Filling Station Pump

Filling Station Pump

 

a device installed at filling stations and designed to measure and deliver liquid fuel into the tanks of motor vehicles and other self-propelled machines or into storage containers for consumers. Electrically driven centrifugal and rotary pumps are used to supply large quantities of fuel; manual reciprocating or vane pumps are used to deliver small quantities of fuel. The fuel delivered is measured by measuring vessels or volume meters and is recorded by monitoring devices. Pumps may have manual or remote control or a combination of the two. In pumps with automatic control, the fuel is delivered only after a key, perforated card, token, or coin is inserted into the proper slot in the control panel.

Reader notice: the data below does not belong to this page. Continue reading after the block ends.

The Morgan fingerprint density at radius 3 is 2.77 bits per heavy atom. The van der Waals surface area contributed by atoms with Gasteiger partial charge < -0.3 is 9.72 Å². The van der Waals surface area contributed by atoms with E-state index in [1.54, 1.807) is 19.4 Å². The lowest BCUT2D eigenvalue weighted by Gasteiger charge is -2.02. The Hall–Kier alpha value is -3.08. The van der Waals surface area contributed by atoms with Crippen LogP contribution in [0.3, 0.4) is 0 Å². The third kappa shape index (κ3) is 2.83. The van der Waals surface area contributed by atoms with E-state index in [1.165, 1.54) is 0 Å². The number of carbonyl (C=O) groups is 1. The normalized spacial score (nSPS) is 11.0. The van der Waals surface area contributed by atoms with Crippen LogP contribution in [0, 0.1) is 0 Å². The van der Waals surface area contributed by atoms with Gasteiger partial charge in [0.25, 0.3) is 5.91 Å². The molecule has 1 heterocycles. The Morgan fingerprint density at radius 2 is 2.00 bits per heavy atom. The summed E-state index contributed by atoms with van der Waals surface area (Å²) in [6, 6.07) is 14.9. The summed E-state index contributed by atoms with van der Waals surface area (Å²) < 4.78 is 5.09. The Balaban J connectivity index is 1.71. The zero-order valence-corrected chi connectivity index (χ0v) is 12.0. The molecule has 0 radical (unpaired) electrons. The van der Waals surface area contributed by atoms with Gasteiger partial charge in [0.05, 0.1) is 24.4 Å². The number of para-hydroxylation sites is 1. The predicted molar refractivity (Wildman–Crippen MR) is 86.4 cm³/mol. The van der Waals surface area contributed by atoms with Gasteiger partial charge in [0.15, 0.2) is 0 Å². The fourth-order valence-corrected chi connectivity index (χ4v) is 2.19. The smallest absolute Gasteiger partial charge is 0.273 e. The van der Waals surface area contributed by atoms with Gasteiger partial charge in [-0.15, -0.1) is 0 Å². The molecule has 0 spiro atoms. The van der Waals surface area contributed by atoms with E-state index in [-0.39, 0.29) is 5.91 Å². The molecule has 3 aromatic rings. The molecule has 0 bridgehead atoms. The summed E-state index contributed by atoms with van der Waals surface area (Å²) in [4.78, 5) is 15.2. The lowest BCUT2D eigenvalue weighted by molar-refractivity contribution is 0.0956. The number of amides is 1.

The most common types of pumps have outputs of 5 to 40 l/min with a minimum fuel delivery of 2 l and a measurement accuracy of ±0.2–0.5 percent. The tip of the delivery hose and the pump equipment are electrically grounded.

N. F. KAIDASH

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Friends and colleagues will not raise a quizzical eyebrow when they spot you at the filling station pump.
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And friends and colleagues won't raise a quizzical eyebrow when they spot you at the filling station pump.
This will probably move higher in August as oil prices, which earlier peaked at almost $45 a barrel in New York, feed through to the filling station pumps.